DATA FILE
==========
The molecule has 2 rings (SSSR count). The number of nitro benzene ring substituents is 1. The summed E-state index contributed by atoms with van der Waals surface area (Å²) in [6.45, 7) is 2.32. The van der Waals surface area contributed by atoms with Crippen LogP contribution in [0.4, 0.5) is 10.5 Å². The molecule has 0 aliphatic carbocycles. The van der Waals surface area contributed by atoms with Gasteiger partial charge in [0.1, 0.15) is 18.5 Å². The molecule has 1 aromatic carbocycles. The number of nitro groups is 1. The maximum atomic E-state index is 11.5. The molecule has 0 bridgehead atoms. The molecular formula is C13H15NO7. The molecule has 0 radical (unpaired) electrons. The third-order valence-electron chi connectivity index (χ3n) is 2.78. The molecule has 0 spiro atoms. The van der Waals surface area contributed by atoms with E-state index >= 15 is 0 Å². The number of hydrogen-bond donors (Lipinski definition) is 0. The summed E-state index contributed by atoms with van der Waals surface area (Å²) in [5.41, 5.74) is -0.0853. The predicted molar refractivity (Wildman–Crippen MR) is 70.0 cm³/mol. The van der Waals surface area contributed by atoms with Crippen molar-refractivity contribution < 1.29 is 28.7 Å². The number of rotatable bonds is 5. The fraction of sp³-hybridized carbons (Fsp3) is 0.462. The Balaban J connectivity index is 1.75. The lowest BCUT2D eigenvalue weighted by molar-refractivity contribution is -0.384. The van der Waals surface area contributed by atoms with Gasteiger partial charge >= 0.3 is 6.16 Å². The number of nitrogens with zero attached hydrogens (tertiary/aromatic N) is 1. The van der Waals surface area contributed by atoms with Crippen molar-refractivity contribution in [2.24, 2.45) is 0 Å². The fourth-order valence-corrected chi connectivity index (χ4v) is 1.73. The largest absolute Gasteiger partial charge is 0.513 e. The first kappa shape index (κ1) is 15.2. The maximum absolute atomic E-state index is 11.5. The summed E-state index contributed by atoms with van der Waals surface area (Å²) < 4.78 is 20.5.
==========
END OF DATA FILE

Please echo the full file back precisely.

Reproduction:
The molecule has 2 rings (SSSR count). The number of nitro benzene ring substituents is 1. The summed E-state index contributed by atoms with van der Waals surface area (Å²) in [6.45, 7) is 2.32. The van der Waals surface area contributed by atoms with Crippen LogP contribution in [0.4, 0.5) is 10.5 Å². The molecule has 0 aliphatic carbocycles. The van der Waals surface area contributed by atoms with Gasteiger partial charge in [0.1, 0.15) is 18.5 Å². The molecule has 1 aromatic carbocycles. The number of nitro groups is 1. The maximum atomic E-state index is 11.5. The molecule has 0 bridgehead atoms. The molecular formula is C13H15NO7. The molecule has 0 radical (unpaired) electrons. The third-order valence-electron chi connectivity index (χ3n) is 2.78. The molecule has 0 spiro atoms. The van der Waals surface area contributed by atoms with E-state index >= 15 is 0 Å². The number of hydrogen-bond donors (Lipinski definition) is 0. The summed E-state index contributed by atoms with van der Waals surface area (Å²) in [5.41, 5.74) is -0.0853. The predicted molar refractivity (Wildman–Crippen MR) is 70.0 cm³/mol. The van der Waals surface area contributed by atoms with Crippen molar-refractivity contribution < 1.29 is 28.7 Å². The number of rotatable bonds is 5. The fraction of sp³-hybridized carbons (Fsp3) is 0.462. The Balaban J connectivity index is 1.75. The lowest BCUT2D eigenvalue weighted by molar-refractivity contribution is -0.384. The van der Waals surface area contributed by atoms with Gasteiger partial charge >= 0.3 is 6.16 Å². The number of nitrogens with zero attached hydrogens (tertiary/aromatic N) is 1. The van der Waals surface area contributed by atoms with Crippen molar-refractivity contribution in [2.24, 2.45) is 0 Å². The fourth-order valence-corrected chi connectivity index (χ4v) is 1.73. The largest absolute Gasteiger partial charge is 0.513 e. The first kappa shape index (κ1) is 15.2. The maximum absolute atomic E-state index is 11.5. The summed E-state index contributed by atoms with van der Waals surface area (Å²) < 4.78 is 20.5.